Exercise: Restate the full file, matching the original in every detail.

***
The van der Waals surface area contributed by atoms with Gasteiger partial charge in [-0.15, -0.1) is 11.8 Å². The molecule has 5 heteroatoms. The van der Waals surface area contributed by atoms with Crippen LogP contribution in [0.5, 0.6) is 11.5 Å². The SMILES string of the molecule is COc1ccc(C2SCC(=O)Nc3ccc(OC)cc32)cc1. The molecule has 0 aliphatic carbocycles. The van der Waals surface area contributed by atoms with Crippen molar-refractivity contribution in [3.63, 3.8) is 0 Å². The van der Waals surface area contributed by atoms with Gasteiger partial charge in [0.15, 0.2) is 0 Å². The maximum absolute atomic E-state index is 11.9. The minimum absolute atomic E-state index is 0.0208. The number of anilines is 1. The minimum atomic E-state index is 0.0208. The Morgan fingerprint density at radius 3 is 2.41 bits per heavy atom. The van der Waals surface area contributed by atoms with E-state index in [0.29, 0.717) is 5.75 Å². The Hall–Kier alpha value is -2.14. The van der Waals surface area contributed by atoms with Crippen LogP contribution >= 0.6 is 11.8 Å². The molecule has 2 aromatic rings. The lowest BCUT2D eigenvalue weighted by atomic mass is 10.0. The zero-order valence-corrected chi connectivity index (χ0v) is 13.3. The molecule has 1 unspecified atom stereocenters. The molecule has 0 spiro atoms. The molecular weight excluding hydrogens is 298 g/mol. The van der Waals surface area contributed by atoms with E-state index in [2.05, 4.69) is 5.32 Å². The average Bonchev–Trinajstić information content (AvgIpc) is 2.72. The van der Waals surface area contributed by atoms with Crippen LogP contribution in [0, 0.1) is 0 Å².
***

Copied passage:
The van der Waals surface area contributed by atoms with Gasteiger partial charge in [-0.15, -0.1) is 11.8 Å². The molecule has 5 heteroatoms. The van der Waals surface area contributed by atoms with Crippen LogP contribution in [0.5, 0.6) is 11.5 Å². The SMILES string of the molecule is COc1ccc(C2SCC(=O)Nc3ccc(OC)cc32)cc1. The molecule has 0 aliphatic carbocycles. The van der Waals surface area contributed by atoms with Crippen molar-refractivity contribution in [3.63, 3.8) is 0 Å². The van der Waals surface area contributed by atoms with Gasteiger partial charge in [0.15, 0.2) is 0 Å². The maximum absolute atomic E-state index is 11.9. The minimum absolute atomic E-state index is 0.0208. The number of anilines is 1. The minimum atomic E-state index is 0.0208. The Morgan fingerprint density at radius 3 is 2.41 bits per heavy atom. The van der Waals surface area contributed by atoms with E-state index in [0.29, 0.717) is 5.75 Å². The Hall–Kier alpha value is -2.14. The van der Waals surface area contributed by atoms with Crippen LogP contribution >= 0.6 is 11.8 Å². The molecule has 2 aromatic rings. The lowest BCUT2D eigenvalue weighted by atomic mass is 10.0. The zero-order valence-corrected chi connectivity index (χ0v) is 13.3. The molecule has 1 unspecified atom stereocenters. The molecule has 0 spiro atoms. The molecular weight excluding hydrogens is 298 g/mol. The van der Waals surface area contributed by atoms with E-state index in [2.05, 4.69) is 5.32 Å². The average Bonchev–Trinajstić information content (AvgIpc) is 2.72. The van der Waals surface area contributed by atoms with Crippen LogP contribution in [0, 0.1) is 0 Å².